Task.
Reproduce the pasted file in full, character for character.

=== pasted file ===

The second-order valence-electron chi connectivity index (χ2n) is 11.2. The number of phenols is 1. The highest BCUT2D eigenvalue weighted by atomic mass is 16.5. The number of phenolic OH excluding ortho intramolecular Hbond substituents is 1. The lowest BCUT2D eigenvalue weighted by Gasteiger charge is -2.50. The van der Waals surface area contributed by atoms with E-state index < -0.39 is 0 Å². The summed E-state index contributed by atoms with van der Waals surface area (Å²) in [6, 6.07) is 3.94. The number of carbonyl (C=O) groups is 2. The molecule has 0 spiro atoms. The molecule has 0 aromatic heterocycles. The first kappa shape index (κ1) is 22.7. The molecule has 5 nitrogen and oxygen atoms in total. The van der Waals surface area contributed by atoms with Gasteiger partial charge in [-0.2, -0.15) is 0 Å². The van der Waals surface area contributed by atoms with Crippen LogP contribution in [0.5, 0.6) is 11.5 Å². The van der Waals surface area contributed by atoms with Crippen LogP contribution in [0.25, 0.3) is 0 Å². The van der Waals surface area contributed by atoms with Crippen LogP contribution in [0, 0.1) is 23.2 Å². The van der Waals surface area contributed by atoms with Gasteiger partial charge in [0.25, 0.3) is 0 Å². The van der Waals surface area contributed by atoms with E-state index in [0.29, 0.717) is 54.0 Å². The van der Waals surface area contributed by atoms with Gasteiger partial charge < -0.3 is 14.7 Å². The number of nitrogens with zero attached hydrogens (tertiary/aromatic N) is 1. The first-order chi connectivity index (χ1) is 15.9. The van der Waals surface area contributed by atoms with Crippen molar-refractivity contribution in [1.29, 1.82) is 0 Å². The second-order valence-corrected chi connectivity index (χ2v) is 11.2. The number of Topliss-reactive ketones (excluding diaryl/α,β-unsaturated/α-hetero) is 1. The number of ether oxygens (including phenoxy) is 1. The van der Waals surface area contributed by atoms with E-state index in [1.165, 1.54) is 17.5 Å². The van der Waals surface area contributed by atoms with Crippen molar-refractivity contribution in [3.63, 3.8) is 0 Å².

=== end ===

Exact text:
The second-order valence-electron chi connectivity index (χ2n) is 11.2. The number of phenols is 1. The highest BCUT2D eigenvalue weighted by atomic mass is 16.5. The number of phenolic OH excluding ortho intramolecular Hbond substituents is 1. The lowest BCUT2D eigenvalue weighted by Gasteiger charge is -2.50. The van der Waals surface area contributed by atoms with E-state index < -0.39 is 0 Å². The summed E-state index contributed by atoms with van der Waals surface area (Å²) in [6, 6.07) is 3.94. The number of carbonyl (C=O) groups is 2. The molecule has 0 spiro atoms. The molecule has 0 aromatic heterocycles. The first kappa shape index (κ1) is 22.7. The molecule has 5 nitrogen and oxygen atoms in total. The van der Waals surface area contributed by atoms with Gasteiger partial charge in [-0.2, -0.15) is 0 Å². The van der Waals surface area contributed by atoms with Crippen LogP contribution in [0.5, 0.6) is 11.5 Å². The van der Waals surface area contributed by atoms with Crippen LogP contribution in [0.25, 0.3) is 0 Å². The van der Waals surface area contributed by atoms with Crippen LogP contribution in [0, 0.1) is 23.2 Å². The van der Waals surface area contributed by atoms with Gasteiger partial charge in [0.25, 0.3) is 0 Å². The van der Waals surface area contributed by atoms with E-state index in [0.29, 0.717) is 54.0 Å². The van der Waals surface area contributed by atoms with Gasteiger partial charge < -0.3 is 14.7 Å². The number of nitrogens with zero attached hydrogens (tertiary/aromatic N) is 1. The first-order chi connectivity index (χ1) is 15.9. The van der Waals surface area contributed by atoms with Crippen molar-refractivity contribution in [1.29, 1.82) is 0 Å². The second-order valence-corrected chi connectivity index (χ2v) is 11.2. The number of Topliss-reactive ketones (excluding diaryl/α,β-unsaturated/α-hetero) is 1. The number of ether oxygens (including phenoxy) is 1. The van der Waals surface area contributed by atoms with E-state index in [1.165, 1.54) is 17.5 Å². The van der Waals surface area contributed by atoms with Crippen molar-refractivity contribution in [3.63, 3.8) is 0 Å².